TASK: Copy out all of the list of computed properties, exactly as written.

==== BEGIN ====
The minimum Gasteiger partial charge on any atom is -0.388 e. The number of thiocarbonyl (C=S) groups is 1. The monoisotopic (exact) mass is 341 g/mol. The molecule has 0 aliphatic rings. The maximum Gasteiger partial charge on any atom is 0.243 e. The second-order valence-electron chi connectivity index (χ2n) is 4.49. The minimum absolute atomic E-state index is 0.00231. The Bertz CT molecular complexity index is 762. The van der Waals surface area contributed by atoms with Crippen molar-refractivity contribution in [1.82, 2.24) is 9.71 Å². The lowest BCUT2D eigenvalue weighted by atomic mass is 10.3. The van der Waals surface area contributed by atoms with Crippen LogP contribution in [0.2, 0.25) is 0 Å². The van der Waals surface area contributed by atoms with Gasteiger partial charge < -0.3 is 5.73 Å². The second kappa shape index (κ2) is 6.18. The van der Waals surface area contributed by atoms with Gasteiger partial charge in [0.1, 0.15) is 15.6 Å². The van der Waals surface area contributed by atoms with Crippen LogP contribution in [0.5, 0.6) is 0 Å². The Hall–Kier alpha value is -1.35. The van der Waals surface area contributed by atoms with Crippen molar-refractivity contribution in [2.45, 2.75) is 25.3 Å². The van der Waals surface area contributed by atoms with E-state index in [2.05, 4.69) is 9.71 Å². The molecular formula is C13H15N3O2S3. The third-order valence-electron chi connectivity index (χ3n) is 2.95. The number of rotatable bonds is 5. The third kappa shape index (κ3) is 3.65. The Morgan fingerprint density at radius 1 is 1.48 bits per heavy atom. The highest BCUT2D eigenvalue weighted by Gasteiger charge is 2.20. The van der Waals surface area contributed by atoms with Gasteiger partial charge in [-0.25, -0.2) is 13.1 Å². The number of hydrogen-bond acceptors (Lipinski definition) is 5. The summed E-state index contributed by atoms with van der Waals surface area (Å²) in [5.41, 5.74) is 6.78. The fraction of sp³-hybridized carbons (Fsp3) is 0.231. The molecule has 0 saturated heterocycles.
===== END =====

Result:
The minimum Gasteiger partial charge on any atom is -0.388 e. The number of thiocarbonyl (C=S) groups is 1. The monoisotopic (exact) mass is 341 g/mol. The molecule has 0 aliphatic rings. The maximum Gasteiger partial charge on any atom is 0.243 e. The second-order valence-electron chi connectivity index (χ2n) is 4.49. The minimum absolute atomic E-state index is 0.00231. The Bertz CT molecular complexity index is 762. The van der Waals surface area contributed by atoms with Crippen molar-refractivity contribution in [1.82, 2.24) is 9.71 Å². The lowest BCUT2D eigenvalue weighted by atomic mass is 10.3. The van der Waals surface area contributed by atoms with Crippen LogP contribution in [0.2, 0.25) is 0 Å². The van der Waals surface area contributed by atoms with Gasteiger partial charge < -0.3 is 5.73 Å². The second kappa shape index (κ2) is 6.18. The van der Waals surface area contributed by atoms with Gasteiger partial charge in [0.1, 0.15) is 15.6 Å². The van der Waals surface area contributed by atoms with Crippen LogP contribution in [0.5, 0.6) is 0 Å². The Hall–Kier alpha value is -1.35. The van der Waals surface area contributed by atoms with Crippen molar-refractivity contribution in [2.45, 2.75) is 25.3 Å². The van der Waals surface area contributed by atoms with E-state index in [2.05, 4.69) is 9.71 Å². The molecular formula is C13H15N3O2S3. The third-order valence-electron chi connectivity index (χ3n) is 2.95. The number of rotatable bonds is 5. The third kappa shape index (κ3) is 3.65. The Morgan fingerprint density at radius 1 is 1.48 bits per heavy atom. The highest BCUT2D eigenvalue weighted by Gasteiger charge is 2.20. The van der Waals surface area contributed by atoms with Gasteiger partial charge in [-0.25, -0.2) is 13.1 Å². The number of hydrogen-bond acceptors (Lipinski definition) is 5. The summed E-state index contributed by atoms with van der Waals surface area (Å²) in [5.41, 5.74) is 6.78. The fraction of sp³-hybridized carbons (Fsp3) is 0.231. The molecule has 0 saturated heterocycles.